Sending Postcards From the Great Divide
UT RTF chair Paul Stekler on election year for PBS
By Richard Whittaker,
9:00AM, Sun. Jul. 10, 2016
As department head of UT-Austin's Radio-Television-Film program, documentarian Paul Stekler has taught a few lessons. Midway through his new online series of election shorts for PBS, he's learning one too. He said, "Anyone that tells you that short films are easier to do than longer films, tell them they don't know what they're talking about."
Launching on July 11, Stekler's new nine-part series Postcards From the Great Divide is produced in partnership with PBS's Election 2016 initiative and the Washington Post, examining how local issues reflect more pervasive national concerns in this contentious election year.
Stekler has, in his own words, "done tons of feature documentaries." While his most famous work may be his epic 2000 biography George Wallace: Settin' the Woods on Fire, he's returned to the maelstrom of electoral politics for three views from the campaign trail: 1996's Vote for Me: Politics in America, 2004's Last Man Standing: Politics Texas Style, and 2013's examination of post-Katrina New Orleans, Getting Back to Abnormal. However, the 2016 races didn't seem to fit the mold of a feature documentary. Stekler said, "It just seems like more and more people were watching shorter docs online, and so I thought it would be an interesting challenge." It also allowed the veteran producer/director to embrace the possibilities and limitations of the format since, as he noted, "Everything is going to be online one way or the other."
During SXSW, he brainstormed the idea for a series of 10-minute shorts: snapshots of local issues that reflect a bigger underlying issue. He took the concept to "my longtime collaborators" Louis Alvarez and Andrew Kolker (with whom he worked on Vote for Me and Getting Back to Abnormal), "And I said, 'I've got this nutty idea, why don't you do it with me?'"
With funding in place from the Corporation for Public Broadcasting, the trio set out to find a young, diverse team of filmmakers to produce the bulk of the episodes.
Each episode uses an individual experience to discuss a larger issue: "Whatever Happened to Wisconsin Nice?" examines the growing ideological and generational divide, while Stekler described Minnesota-set "The Big Sort" as "a takeoff of Bill Bishop's book The Big Sort from 2004, and the idea that people are self-sorting." Texas-set "The Giant Still Sleeps" by UT RTF alum Miguel Alvarez centers on Pasadena city council candidate Oscar Del Toro's uphill struggle to increase the notoriously (and, for Democrats, frustratingly) low turnout among Hispanic voters. While the piece focuses on Del Toro and council incumbent Cody Ray Wheeler, Stekler sees their campaigns as "a metaphor for getting Latino voters engaged."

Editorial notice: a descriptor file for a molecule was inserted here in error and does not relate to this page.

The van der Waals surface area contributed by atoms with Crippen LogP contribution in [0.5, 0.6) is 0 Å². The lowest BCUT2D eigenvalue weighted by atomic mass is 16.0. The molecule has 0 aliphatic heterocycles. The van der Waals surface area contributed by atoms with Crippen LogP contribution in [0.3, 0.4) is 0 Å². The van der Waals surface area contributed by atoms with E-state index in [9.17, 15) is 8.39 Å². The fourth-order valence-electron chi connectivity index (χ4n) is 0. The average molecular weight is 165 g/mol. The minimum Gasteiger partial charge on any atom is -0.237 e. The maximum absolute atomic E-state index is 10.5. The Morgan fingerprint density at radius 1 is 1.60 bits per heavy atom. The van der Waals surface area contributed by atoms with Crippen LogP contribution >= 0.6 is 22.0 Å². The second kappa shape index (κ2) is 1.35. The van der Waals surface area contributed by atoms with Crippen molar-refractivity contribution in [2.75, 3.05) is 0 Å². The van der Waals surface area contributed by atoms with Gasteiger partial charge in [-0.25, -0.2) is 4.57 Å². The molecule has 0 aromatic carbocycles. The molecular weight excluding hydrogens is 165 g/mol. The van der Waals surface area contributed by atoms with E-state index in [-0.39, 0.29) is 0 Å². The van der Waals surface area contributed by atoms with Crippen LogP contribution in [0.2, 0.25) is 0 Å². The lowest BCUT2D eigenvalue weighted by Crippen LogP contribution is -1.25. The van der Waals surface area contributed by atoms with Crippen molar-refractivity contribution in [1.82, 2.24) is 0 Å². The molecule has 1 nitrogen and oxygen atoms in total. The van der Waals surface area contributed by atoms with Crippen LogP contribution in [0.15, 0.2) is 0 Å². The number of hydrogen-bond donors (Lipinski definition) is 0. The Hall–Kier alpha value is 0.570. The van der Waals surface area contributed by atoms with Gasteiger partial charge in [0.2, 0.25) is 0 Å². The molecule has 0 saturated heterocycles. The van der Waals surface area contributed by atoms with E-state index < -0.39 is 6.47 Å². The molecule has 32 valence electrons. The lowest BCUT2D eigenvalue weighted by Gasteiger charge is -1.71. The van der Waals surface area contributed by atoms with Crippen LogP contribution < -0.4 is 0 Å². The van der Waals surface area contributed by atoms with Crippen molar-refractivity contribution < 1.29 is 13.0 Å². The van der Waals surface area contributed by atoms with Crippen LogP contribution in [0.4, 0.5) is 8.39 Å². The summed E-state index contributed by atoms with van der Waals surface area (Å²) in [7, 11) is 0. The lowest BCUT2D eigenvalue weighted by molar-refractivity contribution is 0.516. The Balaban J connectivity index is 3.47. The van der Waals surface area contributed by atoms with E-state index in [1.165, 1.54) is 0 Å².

The trio of Alvarez, Kolker, and Stekler even created one of the first episodes themselves. "Million Dollar School Board," concentrating on the bitter school board recall election in Jefferson County, Colo. The short form was a real eye-opener for Stekler, who spent seven years on his Wallace doc. "It's like poetry," he said. "Poetry, every word counts. In a short film, you have to figure out a character or a situation that is metaphorically strong."
The Colorado short ended up being a testing ground for the concept and, Stekler admits, a salutary lesson of what not to do. He said, "It's a completely different form because we didn't find a main character. As we figured it out more, we realized that we have to find that focus."
The show also allowed Stekler to highlight the filmmaking skills of multiple UT RTF alums, including Alvarez, director Heather Courtney (Where Soldiers Come From), editors Lucy Kreutz (61 Bullets) and Karen Skloss (the upcoming The Honor Farm), and cinematographer Deb Lewis (Independent Lens). Stekler said, "It makes you really proud to see this stuff."
The first five episodes – Colorado, Florida, Minnesota, Texas, and Wisconsin – are complete. The next pair, Washington and Nevada, should be completed by the end of July, with the plan to place them online in early August, "and the next two films we're finally figuring out," said Stekler. After that, the hope is to broadcast all nine on PBS, and then, Stekler said, "They'll live on PBS and the Washington Post forever."
Find out more about Postcards From the Great Divide at www.politicalpostcards.org